Five bottles of Chevrey Chambertin for 475 euro
MAASTRICHT. Maastricht university managers are a lot more frugal when claiming expenses than the managers of the nearby university hospital MUMC/AZM. UM managers regularly have no wine with their lunch in a restaurant.
RTL-Nieuws has again delved into the expenses claimed by managers in the semipublic sector; after the universities in June, it was the turn of the university hospitals one month later. It appears that across the country hospital managers are not ashamed about eating in gourmet restaurants, ordering expensive bottles of wine or luxury hotel rooms. The cabinet has been urging restraint in this sector for some time.
There is no question of gigantic aberrations in Maastricht, but there are plenty of expenses that are questionable. Certainly in comparison to the spending pattern of the UM managers. The (formerly starred) restaurant owned by Toine Hermsen appears to be a popular destination for the AZM executive board, in particular for its chairman, Guy Peeters. Dinners for groups of various sizes, sometimes three people, other times twelve or thirteen, always resulting in, if nothing else, a hefty drinks bill. On 25 March 2014, for example, twelve people polished off four bottles of Pouilly Fuissé and five bottles of Chevrey Chambertin, for 240 and 475 euro respectively. Add to that the other alcoholic beverages (beer, ‘white wine’, ‘desert wine’) and one must conclude that the total consumption that evening was approximately six glasses per person. Other visits to restaurants also regularly resulted in an average of four glasses of alcohol per person. Even at lunchtime.
RTL presented its findings to the executive board, but received no comment other than: “According to the MUMC, this is in keeping with the positions held by the members of the executive board”.
The AZM spokesperson said when asked: “Yes, we used that phrase ‘in keeping with the positions held by the members of the council of managers’, but not in relation to alcohol consumption. It referred to the level of expenses as a whole for a managing body, which consists of considerably more people that Mr Peeters.”
A comparison to the restaurant expenses claimed by the UM managers provides a much less exuberant image. They often eat in much cheaper establishments (Bokes, Van Eijck), and the alcohol consumption is much more modest, both in terms of amounts and the price of the wines. A lunch with seven people, for which six glasses of wine were ordered, a dinner in a brasserie with two glasses of house wine (so not an expensive bottle from a renowned chateau), a lunch with just mineral water: this is not unusual at the UM, for the AZM this is apparently too austere.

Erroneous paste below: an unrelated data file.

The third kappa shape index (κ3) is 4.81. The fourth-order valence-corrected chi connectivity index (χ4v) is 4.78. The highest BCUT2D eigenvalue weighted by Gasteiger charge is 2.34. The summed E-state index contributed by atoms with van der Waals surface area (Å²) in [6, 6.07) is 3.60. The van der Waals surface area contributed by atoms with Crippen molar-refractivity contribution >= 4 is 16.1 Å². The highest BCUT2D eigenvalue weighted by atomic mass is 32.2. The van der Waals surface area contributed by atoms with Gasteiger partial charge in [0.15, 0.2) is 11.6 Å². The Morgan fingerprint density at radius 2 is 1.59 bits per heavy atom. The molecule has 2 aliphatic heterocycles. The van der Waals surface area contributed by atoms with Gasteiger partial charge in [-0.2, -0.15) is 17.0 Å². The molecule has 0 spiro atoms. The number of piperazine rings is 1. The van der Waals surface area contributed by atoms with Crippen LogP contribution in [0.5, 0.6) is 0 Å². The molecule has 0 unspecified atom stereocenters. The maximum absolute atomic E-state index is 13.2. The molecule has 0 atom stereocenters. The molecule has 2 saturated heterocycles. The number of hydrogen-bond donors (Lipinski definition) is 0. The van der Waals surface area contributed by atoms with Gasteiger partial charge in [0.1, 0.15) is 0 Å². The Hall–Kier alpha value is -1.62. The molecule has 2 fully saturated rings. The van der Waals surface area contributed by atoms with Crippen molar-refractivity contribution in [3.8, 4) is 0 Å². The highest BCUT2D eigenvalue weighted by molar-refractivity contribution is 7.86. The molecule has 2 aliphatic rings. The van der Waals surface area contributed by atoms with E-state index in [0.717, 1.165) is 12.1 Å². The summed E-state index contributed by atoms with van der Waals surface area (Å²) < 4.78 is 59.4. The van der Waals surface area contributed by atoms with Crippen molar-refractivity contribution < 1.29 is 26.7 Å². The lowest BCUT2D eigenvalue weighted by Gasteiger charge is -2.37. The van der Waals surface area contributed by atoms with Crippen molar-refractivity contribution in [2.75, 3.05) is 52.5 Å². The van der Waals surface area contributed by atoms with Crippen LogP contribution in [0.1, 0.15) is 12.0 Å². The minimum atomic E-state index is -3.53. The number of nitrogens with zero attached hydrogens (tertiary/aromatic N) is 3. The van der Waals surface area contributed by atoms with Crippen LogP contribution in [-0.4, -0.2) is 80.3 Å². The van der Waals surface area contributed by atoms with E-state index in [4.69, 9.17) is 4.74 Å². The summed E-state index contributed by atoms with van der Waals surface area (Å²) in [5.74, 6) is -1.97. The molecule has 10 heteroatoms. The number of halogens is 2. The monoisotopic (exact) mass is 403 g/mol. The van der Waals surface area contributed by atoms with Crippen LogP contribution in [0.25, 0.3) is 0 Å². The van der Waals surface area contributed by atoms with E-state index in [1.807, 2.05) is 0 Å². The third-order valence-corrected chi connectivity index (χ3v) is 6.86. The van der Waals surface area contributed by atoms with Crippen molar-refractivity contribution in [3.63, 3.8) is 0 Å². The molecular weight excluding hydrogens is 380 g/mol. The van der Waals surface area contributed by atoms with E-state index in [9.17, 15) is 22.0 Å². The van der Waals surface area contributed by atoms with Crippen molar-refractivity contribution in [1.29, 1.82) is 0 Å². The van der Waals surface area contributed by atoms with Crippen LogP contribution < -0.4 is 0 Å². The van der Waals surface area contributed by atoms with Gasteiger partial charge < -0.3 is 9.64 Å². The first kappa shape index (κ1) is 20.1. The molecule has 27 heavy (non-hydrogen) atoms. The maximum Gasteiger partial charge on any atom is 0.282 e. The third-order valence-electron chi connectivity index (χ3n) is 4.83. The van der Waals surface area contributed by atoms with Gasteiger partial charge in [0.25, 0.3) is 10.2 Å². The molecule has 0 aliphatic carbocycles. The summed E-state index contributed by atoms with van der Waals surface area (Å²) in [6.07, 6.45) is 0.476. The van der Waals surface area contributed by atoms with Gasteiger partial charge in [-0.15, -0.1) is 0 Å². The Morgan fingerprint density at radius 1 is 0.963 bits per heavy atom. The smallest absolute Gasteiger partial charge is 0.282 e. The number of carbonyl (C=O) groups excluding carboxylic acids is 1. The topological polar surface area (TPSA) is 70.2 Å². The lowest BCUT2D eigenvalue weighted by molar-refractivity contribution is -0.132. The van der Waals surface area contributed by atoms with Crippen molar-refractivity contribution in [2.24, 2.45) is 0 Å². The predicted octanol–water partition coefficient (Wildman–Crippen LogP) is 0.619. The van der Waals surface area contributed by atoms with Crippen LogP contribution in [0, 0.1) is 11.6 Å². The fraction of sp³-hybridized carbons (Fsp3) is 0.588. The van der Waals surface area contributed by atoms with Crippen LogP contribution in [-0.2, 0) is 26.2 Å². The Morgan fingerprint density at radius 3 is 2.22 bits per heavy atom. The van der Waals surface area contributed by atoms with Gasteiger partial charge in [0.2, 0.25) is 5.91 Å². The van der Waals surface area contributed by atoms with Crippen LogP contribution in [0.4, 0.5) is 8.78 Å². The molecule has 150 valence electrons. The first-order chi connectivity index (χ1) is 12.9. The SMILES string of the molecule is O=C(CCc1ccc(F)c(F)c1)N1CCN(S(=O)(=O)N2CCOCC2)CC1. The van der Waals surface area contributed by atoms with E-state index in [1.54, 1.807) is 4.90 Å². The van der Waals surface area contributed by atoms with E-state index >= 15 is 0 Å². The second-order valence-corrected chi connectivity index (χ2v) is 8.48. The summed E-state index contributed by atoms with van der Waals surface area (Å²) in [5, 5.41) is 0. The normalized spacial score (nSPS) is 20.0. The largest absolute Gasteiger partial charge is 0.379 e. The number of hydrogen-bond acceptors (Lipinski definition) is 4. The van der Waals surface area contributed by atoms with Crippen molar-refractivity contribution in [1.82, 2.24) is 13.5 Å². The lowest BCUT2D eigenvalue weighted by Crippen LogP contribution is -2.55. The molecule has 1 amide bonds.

The same applies to transportation. Peeters and his colleagues use up between 5,000 and 7,000 euro on taxi expenses each month, the university’s Executive Board sometimes takes a taxi for longer journeys (Randstad) but just as often they take the train.
The fact that taxis are also used within Maastricht is surprising: Guy Peeters ordered one to take him from the hospital to the Van der Valk hotel. The journey, according to Google Maps is 1.8 kilometres, which takes about six minutes by bicycle. The AZM paid 35 euro for the taxi ride there and back, including the wait.
Another remarkable expense, not because of the amount but because of the item concerned: Peeters needed a new passport (a ‘second’ passport is what it is called in the documents). The receipt from the Roermond municipality of 66.95 euro was handed into the hospital’s financial administration to be paid. Just to be clear: Peeters receives an annual salary of a little more than 3.5 hundred thousand euro, much higher than the ‘Balkenende standard’.
Lastly, a striking item is also the expensive media training in 2014 for Marja van Dieijen, the intended successor of Peeters as chairperson of the board. All together, the training that lasted only a few hours and was given by the Amsterdam agency Bird’s Eye Communications, cost some 2,500 euro. The AZM does not respond to questions on the subject. The rather huffy comment from RTL: “Van Dieijen has never been interviewed in the past eighteen months. She also declined the request of an interview with RTL Nieuws.”